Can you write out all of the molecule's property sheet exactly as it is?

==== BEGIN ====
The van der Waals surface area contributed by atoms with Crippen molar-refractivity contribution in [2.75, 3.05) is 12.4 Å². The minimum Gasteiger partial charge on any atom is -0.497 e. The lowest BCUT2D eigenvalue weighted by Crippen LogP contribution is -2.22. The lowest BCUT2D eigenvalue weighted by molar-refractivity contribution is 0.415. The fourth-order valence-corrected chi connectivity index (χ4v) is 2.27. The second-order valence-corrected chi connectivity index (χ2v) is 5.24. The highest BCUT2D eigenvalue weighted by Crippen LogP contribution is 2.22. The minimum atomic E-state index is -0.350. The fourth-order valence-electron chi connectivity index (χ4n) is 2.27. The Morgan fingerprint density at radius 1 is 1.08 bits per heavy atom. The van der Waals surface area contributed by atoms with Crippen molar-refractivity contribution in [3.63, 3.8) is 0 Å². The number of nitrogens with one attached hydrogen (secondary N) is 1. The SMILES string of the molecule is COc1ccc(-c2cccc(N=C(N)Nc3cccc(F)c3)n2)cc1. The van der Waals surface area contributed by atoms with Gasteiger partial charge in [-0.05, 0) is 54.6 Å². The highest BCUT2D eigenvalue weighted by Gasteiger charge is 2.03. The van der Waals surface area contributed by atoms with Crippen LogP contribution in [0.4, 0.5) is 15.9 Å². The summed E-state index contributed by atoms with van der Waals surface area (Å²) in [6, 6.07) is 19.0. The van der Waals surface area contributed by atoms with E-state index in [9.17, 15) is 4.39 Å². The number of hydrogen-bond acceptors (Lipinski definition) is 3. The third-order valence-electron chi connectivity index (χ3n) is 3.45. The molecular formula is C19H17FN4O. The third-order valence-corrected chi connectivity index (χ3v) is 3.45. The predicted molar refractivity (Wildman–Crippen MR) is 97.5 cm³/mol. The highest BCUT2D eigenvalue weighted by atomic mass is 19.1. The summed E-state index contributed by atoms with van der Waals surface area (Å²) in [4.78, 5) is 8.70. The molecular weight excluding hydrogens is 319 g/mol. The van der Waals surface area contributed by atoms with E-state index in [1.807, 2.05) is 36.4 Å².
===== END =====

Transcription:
The van der Waals surface area contributed by atoms with Crippen molar-refractivity contribution in [2.75, 3.05) is 12.4 Å². The minimum Gasteiger partial charge on any atom is -0.497 e. The lowest BCUT2D eigenvalue weighted by Crippen LogP contribution is -2.22. The lowest BCUT2D eigenvalue weighted by molar-refractivity contribution is 0.415. The fourth-order valence-corrected chi connectivity index (χ4v) is 2.27. The second-order valence-corrected chi connectivity index (χ2v) is 5.24. The highest BCUT2D eigenvalue weighted by Crippen LogP contribution is 2.22. The minimum atomic E-state index is -0.350. The fourth-order valence-electron chi connectivity index (χ4n) is 2.27. The Morgan fingerprint density at radius 1 is 1.08 bits per heavy atom. The van der Waals surface area contributed by atoms with Crippen molar-refractivity contribution in [3.63, 3.8) is 0 Å². The number of nitrogens with one attached hydrogen (secondary N) is 1. The SMILES string of the molecule is COc1ccc(-c2cccc(N=C(N)Nc3cccc(F)c3)n2)cc1. The van der Waals surface area contributed by atoms with Gasteiger partial charge in [-0.05, 0) is 54.6 Å². The highest BCUT2D eigenvalue weighted by Gasteiger charge is 2.03. The van der Waals surface area contributed by atoms with Crippen LogP contribution in [0.4, 0.5) is 15.9 Å². The summed E-state index contributed by atoms with van der Waals surface area (Å²) in [6, 6.07) is 19.0. The van der Waals surface area contributed by atoms with E-state index in [9.17, 15) is 4.39 Å². The number of hydrogen-bond acceptors (Lipinski definition) is 3. The third-order valence-electron chi connectivity index (χ3n) is 3.45. The molecular formula is C19H17FN4O. The third-order valence-corrected chi connectivity index (χ3v) is 3.45. The predicted molar refractivity (Wildman–Crippen MR) is 97.5 cm³/mol. The highest BCUT2D eigenvalue weighted by atomic mass is 19.1. The summed E-state index contributed by atoms with van der Waals surface area (Å²) in [4.78, 5) is 8.70. The molecular weight excluding hydrogens is 319 g/mol. The van der Waals surface area contributed by atoms with E-state index in [1.807, 2.05) is 36.4 Å².